How many missed the $DDD, $SSYS, $PRLB, $XONE run when we had a chance to buy in mid-March but didn’t?
$ONVO, a biotech 3D, has recently been uplisted to NYSE; therefore, it is no longer an OTC bulletin board stock. This mean all the big guys (institutional and mutual funds holders) can now buy this stock.
$ONVO has two beta-risks lumped together- biotech and new technology. If this technology and biotech show any hint of proof of concept to create 3D human organ parts for replacing our diseased organs, this company will leave $DDD, $SSYS, etc in the dust. On the other hand, be prepared for further dilution from secondary offering when money run out in the future.
I believe the weekly chart below is sufficed to show you the breakout pattern.
I bought some today and added more when price continued higher.
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I think their real game is to generate artificial in vitro conditions for preclinical testing and basic research. People may buy that but they have to prove it’s as a good as the real thing (pretty much everyone is able to grow cells nowadays, although this would be convenient) in terms of predictive value (that’s pretty limited anyway), complexity etc. Artificial organs? Seems like a pipe dream. But maybe many many many years from now.
You’re correct about the artificial organ being far far away from now; but I think the value is their ability to “works across various tissue and cell types, and allows for the placement of cells in desired pattern.” The quotation comes from Yahoo’s ONVO profile which I pasted below.
“Organovo Holdings, Inc. develops three-dimensional (3D) bioprinting technology for creating functional human tissues on demand for research and medical applications. The companys 3D NovoGen bioprinting technology works across various tissue and cell types, and allows for the placement of cells in desired pattern. It offers NovoGen MMX Bioprinter, a commercial hardware and software bioprinter platform to create tissues for bioprinting research and development. The company was founded in 2007 and is based in San Diego, California.”
I like to see that it works as good as the real thing like you say for the betterment of science as well as the stock price.
Thanks for sharing!
Been looking at it but not sure where to set a stop. Based on your chart, maybe around 5.50 to give it some room. From current price, that’s a steep loss. For me, may need to wait for a pullback.
Yes, trading according to your own risk tolerance is always the best method. Biotech is very volatile and close stop can sometimes leave you frustrated. What I like to do is to buy a small stake if I see the risk is already high for a standard size position just to have it in my portfolio to remind me of it; otherwise, over time I will forget all about it to my own opportunity loss.
Let’s say I want to “speculate” $10,000 in this stock; I will start by buying $1,000 worth of it today. If price start to head down, I’ll begin to accumulate $1,000 worth at a time. Let’s say my stop is $5.50; I will plan it so that by the time price find support at $5.80, I’ll accumulate the whole $10,000 worth of the stock. By this time, my stop at $5.50 won’t be so steep then.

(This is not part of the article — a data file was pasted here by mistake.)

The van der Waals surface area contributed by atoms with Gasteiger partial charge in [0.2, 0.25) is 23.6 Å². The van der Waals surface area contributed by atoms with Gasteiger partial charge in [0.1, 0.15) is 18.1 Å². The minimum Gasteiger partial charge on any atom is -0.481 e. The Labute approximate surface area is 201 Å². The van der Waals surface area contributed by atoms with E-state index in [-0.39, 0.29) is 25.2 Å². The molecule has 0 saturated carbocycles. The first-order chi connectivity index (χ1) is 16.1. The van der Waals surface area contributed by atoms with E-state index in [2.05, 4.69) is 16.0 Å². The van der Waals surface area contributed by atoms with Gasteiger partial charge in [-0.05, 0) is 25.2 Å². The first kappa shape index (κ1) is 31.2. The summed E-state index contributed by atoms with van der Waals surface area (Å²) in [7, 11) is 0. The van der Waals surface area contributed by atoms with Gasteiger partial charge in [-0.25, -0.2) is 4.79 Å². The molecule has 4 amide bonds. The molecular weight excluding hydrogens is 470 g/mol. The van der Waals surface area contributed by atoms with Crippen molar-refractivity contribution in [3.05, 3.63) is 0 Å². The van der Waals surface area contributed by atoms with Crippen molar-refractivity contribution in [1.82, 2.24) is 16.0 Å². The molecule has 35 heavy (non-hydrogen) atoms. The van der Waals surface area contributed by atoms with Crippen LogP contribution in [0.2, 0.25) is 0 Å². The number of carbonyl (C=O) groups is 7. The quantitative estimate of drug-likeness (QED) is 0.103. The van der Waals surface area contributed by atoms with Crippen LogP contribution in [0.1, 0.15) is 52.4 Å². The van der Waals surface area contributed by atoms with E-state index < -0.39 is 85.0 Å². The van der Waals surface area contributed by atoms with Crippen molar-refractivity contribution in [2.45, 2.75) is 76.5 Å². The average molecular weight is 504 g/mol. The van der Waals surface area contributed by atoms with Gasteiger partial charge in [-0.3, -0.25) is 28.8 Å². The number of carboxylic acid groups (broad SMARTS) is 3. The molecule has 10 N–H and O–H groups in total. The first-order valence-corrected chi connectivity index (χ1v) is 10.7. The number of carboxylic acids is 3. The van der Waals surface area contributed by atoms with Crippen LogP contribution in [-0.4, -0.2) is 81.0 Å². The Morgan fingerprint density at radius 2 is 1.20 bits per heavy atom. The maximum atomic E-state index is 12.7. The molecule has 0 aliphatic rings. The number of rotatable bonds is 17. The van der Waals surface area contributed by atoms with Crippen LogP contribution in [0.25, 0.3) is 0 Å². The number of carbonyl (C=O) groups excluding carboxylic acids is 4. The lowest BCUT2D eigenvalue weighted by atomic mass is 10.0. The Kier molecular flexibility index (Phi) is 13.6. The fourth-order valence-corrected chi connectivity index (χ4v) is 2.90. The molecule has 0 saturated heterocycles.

Hope it helps.
I like to add that this type of buying is called scaling in. This is not the same as averaging down.
The difference b/w scaling in and averaging down is the risk profile you are assigning to the speculation.
If you are only willing to risk $10K with a risk of $1K (10%) if you are stopped out, scaling in allows you the ability to buy at a time when risk is much higher with a far away stop. Scaling in give you the opportunity to hold “some” position if market momentum of the stock keeps going up. It also gives you the opportunity to “stop” scaling in if price drops much faster than you like during the process. This can also reduce your losses since you are not holding a full size $10K position if price hit your stop at $5.50.
Averaging down is when you are buying more when you have already bought $10K worth of the stock and price continues to head lower against you. By buying more, you are increasing your risk by speculating more than the $10K you have assigned yourself. Furthermore, you will now lose more than $1K (10%) if your original stop of $5.50 is still there.
Can you see the huge difference b/w the scaling in and averaging down in term of you ability to manage risk during the trade?
Scaling in gives you the option to reduce risk further more by stop adding more when price accelerates downward faster than you are comfortable with. If price does not hit your stop, you are still in the trade with less heart palpitation since you are working with less then $10K and the risk is much smaller if you are stopped out at $5.50.
Meanwhile, if price accelerates downward faster after you have averaged down with more than $10K in the stock, you are likely going into “tilt” with severe emotional reaction that may prove detrimental to your portfolio.
Biotech can be highly rewarded but you have to give full respect to the risk you are dealing with.
Btw, full due diligence is required on your part to understand the science behind the biotech you are speculating in so you can have some “conviction” to hold against a drawdown before your stop is hit. And it is a good idea to stay away from the message board since they are filled with pumpers and shorters talking BS to manipulate your emotion. It is even worse if you participate in the message board defending the stocks ’cause once you do, you are married to the stock.
My 2 cents.